An Impala Equiped With Fender Skirts & Our Truespoke 50 Spoke Wire Wheels

The Impala shown above is riding on 7-inch wide, reverse wire wheels but narrower wheels in the rear, mostly concealed by the fender skirts. The style shown is the 50 Spoke Truespoke® model with 3-Bar spinners.


A careful measurement of the size of the car’s wheel wells should be performed prior to purchasing wheels. A useful measuring guide can be found by clicking on this link: What Size Wire Wheel to Get? Truespoke Wire Wheels Measuring Guide.


We have served a great number of customers who are willing to retire their fender skirts and simply run their car without skirts. Even with this situation, measurements should be taken to prevent trading an old clearance problem for a new one. Giving up your fender skirts does not guarantee the wheels and tires will fit.


A few of our customers have purchased “Cruiser” style fender skirts which are installed on the outside of the body of the car, actually increasing the room available for the wheels and tires to fit. Although not a stock or original appearance, these skirts (which can be expensive) have a wonderful look of their own.


1958 Impala Running "Cruiser" Fender Skirts & Our Chevrolet Standard Type Wire Wheels

This 1958 Impala looks outstanding with its "Cruiser" type fender skirts. The wheels shown are our Chevrolet style with 3-blade spinners with Chevrolet bow-tie emblems. These are STANDARD-style wire wheels, not reverse-type.


Finally, if there does not appear to be sufficient room for any reverse style wheel without modifications being made or abandoning your fender skirts, we recommend settling for a standard style wire wheel. The standard wire wheel does not enjoy as deep and luxurious of a “lip” or exposed rim, however, our Truespoke® standard wire wheel is still gorgeous in its own appearance.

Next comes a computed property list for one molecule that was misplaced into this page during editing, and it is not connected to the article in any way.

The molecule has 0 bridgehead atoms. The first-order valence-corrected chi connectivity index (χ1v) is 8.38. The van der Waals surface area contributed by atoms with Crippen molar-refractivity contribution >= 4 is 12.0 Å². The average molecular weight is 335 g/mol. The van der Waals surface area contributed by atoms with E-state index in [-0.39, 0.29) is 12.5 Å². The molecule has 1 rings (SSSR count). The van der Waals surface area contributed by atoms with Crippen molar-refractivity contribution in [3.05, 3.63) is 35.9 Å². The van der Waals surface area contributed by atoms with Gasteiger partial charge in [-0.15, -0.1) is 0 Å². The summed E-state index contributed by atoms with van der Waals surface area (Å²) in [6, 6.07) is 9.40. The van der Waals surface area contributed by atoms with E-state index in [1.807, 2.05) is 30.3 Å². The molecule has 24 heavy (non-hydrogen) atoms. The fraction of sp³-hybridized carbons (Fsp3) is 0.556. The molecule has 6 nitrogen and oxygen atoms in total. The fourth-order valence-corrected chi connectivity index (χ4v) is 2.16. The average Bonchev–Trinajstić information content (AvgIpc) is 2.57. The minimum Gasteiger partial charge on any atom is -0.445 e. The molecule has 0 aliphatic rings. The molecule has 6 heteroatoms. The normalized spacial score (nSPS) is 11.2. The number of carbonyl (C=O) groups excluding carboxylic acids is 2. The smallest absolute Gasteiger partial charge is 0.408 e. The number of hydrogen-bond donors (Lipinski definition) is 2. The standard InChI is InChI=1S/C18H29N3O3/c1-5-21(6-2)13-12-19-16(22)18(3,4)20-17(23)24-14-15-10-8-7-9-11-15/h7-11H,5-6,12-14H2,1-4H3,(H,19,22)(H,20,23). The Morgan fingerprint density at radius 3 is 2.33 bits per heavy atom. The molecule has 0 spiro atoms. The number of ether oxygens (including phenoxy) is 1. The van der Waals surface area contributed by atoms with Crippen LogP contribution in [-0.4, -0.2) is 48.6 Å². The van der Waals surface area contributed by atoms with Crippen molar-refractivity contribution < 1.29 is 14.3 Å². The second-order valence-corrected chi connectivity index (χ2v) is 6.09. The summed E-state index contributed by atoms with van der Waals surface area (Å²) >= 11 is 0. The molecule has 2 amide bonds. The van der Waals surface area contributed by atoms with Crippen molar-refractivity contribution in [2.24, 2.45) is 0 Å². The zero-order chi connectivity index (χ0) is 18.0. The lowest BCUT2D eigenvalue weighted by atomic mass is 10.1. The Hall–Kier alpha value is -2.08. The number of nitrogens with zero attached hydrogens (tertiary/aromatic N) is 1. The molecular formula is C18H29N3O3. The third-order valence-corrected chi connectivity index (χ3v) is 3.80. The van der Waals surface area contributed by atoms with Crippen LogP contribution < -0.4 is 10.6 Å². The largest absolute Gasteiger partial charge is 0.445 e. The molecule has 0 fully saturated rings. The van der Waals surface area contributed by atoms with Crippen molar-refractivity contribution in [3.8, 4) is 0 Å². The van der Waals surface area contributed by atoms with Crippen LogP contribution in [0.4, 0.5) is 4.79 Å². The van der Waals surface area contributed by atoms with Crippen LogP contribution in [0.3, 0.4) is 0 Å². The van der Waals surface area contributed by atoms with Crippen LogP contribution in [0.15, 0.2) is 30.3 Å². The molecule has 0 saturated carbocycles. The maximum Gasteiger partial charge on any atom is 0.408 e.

Comparison of the 3 Different Styles of Wire Wheels: Lip-Lace, Standard & Reverse "Deep Dish"

Wheel number one is a "lip lace" style wheel. Note how there is no lip or depth of the rim. The spokes are located close to the edge of the rim. Wheel number two is a "STANDARD" style wire wheel. Although the wheel does feature a deeper lip than wheel number 1, it is not as much as shown in wheel number 3, which is a REVERSE or "Deep Dish" style wheel.


A frequent example of where an owner has no choice without narrowing their rear axle, but to purchase standard-style wire wheels is a 1952 Bel Air. Even though a ’52 Bel Air is a larger scale automobile, General Motors simply did not provide sufficient room for clearance in the rear wheelhouses.


1963 Cadillac Sporting Our 60 Spoke Trueray Straight Lace Wire Wheels

This 1963 Cadillac is riding on our Trueray® STANDARD style wire wheels. Please note that the lip of the rim is not as deep as the reverse-style wire wheels. This car and many others, simply do not have enough room for a REVERSE style wire wheel to fit.


We strongly recommend using our measuring guide when selecting the size and style of our wheels. Measure both sides of your car, not just one side. In some cases, over the years, the rear axle may creep towards one side of the car more than the other. We have seen cases where cars had suffered prior damage and the body, frame or skirt were no longer straight. Any of these situations could land the customer with a set of unusable wheels. We hate to see that happen and we will do everything possible to make sure you have the best fit we can offer.


Please, never hesitate to call or email us for expert technical support. We look forward to serving you.


Please insist on the real thing. Accept no substitutes. Truespoke® only since 1974.


Truespoke Wire Wheels, America's Favorite Wire Wheels
America's favorite wire wheels since 1974